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Friday, September 9, 2011

remembering 9/11

It was my junior year of college. I lived in an off-campus apartment with one roommate. I woke up to hear her coming in and calling for me to turn on the TV. She said "Something serious happened back New York."  We turned on the television to see images of the world trade center towers. I couldn't believe my eyes.

We lived in Colorado, so it was still on the early side (especially for a college student) and I managed to pull myself away from the TV and get ready as usual for my class. I drove the four miles to campus, listening to the radio and in that time the Pentagon was hit. I got to campus and walked into the academic building; it was like the world had gone silent. No one was talking as I walked to my classroom. I entered the room to find a TV on a cart with the news channel on (coincidentally I was in a journalism class) and my professor pacing. He waited until class was to start and then said with a grave face, "I don't see how we can have class today, you can stay and watch the news with me or go home and call a family member. I will see you on Thursday."

I walked out of the building stunned. Where should I go? I wanted to call my mom, but she had passed away earlier that same year. I decided to drive home two hours because I wanted to pick up something and now had no class to attend. The jeweler had called the day before telling me my ring was ready. My dad had given me Mom's engagement ring and had it remade into a ring that didn't look like an engagement ring, so I could wear daily.

I didn't hit any traffic through Denver. I remember the eeriness of the empty highway and city streets and even more odd to me were the silent skies of Colorado Springs when I arrived. Colorado Springs is home to the US Air Force Academy and three other military installations and there is a constant buzz with air traffic above the city. But there was not a sound in the sky on Tuesday, September 11, 2001.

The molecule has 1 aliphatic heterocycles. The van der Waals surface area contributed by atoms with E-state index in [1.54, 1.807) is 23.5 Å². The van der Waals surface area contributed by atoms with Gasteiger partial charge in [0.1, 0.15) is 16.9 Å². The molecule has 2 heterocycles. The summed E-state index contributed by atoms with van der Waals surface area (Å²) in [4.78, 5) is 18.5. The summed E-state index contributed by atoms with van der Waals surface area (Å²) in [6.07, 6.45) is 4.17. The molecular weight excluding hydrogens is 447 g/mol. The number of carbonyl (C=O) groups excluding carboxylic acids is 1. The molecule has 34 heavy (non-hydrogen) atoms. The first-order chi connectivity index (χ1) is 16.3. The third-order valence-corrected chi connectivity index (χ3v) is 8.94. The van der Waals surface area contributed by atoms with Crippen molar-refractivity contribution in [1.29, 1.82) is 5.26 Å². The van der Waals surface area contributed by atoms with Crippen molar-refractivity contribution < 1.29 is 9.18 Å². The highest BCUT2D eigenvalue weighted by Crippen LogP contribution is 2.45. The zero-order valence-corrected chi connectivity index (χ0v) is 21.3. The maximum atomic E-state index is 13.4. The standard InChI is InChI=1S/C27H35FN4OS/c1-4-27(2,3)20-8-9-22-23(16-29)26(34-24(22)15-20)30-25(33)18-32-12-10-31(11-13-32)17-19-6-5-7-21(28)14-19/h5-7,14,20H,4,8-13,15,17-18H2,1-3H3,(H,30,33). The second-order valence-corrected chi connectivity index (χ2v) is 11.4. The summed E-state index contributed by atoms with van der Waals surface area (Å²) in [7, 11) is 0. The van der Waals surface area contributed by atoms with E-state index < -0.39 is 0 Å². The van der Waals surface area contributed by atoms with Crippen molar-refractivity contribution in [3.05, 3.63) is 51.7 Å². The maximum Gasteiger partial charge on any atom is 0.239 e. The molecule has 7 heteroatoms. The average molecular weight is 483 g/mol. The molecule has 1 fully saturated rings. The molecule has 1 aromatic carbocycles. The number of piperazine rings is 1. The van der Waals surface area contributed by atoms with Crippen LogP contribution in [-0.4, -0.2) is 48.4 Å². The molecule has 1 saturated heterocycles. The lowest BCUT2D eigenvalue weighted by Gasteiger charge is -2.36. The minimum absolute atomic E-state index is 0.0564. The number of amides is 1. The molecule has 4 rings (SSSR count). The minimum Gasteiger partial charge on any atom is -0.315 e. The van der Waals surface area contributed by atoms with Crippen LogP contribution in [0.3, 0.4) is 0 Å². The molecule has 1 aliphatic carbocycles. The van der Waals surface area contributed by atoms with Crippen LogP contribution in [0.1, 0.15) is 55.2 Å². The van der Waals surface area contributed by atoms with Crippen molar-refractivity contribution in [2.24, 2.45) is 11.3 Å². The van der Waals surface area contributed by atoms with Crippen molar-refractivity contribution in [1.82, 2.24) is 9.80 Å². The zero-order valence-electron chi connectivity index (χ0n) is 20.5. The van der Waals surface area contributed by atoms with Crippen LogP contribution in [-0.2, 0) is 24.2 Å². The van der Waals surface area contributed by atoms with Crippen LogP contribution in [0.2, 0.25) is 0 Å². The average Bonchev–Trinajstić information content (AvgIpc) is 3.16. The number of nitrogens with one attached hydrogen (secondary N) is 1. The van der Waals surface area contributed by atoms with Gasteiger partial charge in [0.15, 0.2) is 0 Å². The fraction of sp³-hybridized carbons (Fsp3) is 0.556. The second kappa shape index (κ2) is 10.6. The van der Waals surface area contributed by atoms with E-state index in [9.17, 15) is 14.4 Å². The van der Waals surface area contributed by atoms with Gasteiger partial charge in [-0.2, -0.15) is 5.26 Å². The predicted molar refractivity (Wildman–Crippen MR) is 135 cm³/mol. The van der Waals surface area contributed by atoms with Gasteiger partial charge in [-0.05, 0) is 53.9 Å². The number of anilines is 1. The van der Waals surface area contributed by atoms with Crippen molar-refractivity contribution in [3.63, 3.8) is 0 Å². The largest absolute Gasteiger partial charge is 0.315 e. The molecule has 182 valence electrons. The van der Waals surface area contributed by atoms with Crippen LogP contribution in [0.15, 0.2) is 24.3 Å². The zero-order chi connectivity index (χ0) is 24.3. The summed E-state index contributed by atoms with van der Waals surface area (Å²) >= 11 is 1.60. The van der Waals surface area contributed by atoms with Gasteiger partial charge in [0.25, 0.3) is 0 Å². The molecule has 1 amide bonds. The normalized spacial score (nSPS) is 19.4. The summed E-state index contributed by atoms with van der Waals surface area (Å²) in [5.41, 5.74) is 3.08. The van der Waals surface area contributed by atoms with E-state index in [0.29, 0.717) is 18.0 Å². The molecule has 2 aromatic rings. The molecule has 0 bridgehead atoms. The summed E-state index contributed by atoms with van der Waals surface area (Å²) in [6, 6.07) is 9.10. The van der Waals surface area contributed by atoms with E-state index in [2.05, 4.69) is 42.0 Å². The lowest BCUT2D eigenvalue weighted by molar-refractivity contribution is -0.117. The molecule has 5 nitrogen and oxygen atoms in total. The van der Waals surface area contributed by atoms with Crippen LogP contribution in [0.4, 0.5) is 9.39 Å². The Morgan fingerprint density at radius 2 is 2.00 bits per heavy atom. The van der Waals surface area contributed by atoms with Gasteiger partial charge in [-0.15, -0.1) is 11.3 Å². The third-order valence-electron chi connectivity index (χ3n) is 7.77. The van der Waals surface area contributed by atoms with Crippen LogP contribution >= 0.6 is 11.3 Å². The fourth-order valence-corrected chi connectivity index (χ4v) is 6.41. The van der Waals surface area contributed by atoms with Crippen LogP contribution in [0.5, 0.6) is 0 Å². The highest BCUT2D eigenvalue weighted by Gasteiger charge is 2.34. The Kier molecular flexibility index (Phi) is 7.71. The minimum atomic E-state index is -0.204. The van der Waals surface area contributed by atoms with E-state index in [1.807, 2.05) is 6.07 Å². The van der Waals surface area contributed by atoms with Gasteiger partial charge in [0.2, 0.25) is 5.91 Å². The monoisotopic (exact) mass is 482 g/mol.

I picked up the ring, stayed for dinner with my dad and brother, then drove the two hours back to Greeley. I made it back for the end of a prayer meeting with my college fellowship group. We prayed for our country and the family members of those who perished. It was one of the most somber days I can recall in my 30 years of life.
In 2002, my dad, brother and I visited New York City for the first time. I remember going to ground zero to pay our respects. We didn't know anyone who had been directly involved, but it was heart wrenching to see the giant whole in the earth from the buildings.

I'm linking up with Blair at Wild and Precious.


  1. I was in 9th grade english. Our teacher got called into the hall and we all knew something was wrong. She turned on the TV and told us what happened and then we all watched the second plane hit the second tower. My Dad was scheduled to leave NYC that morning and I was freaked out. My teacher gave me permission to call my mom and she told me that she had heard from my dad and that he was fine and on his way home. We stayed in school for the rest of the day, but no work got done - we watched TV all day. It all felt so surreal to me. Still does sometimes...

  2. We just visited NYC this summer and made sure to see ground zero. When I watched the events unfold 10 years ago, I really wanted to be with my family too! But at the time, I was going to college in MI, and they were still in France. I remember feeling so scared and alone!


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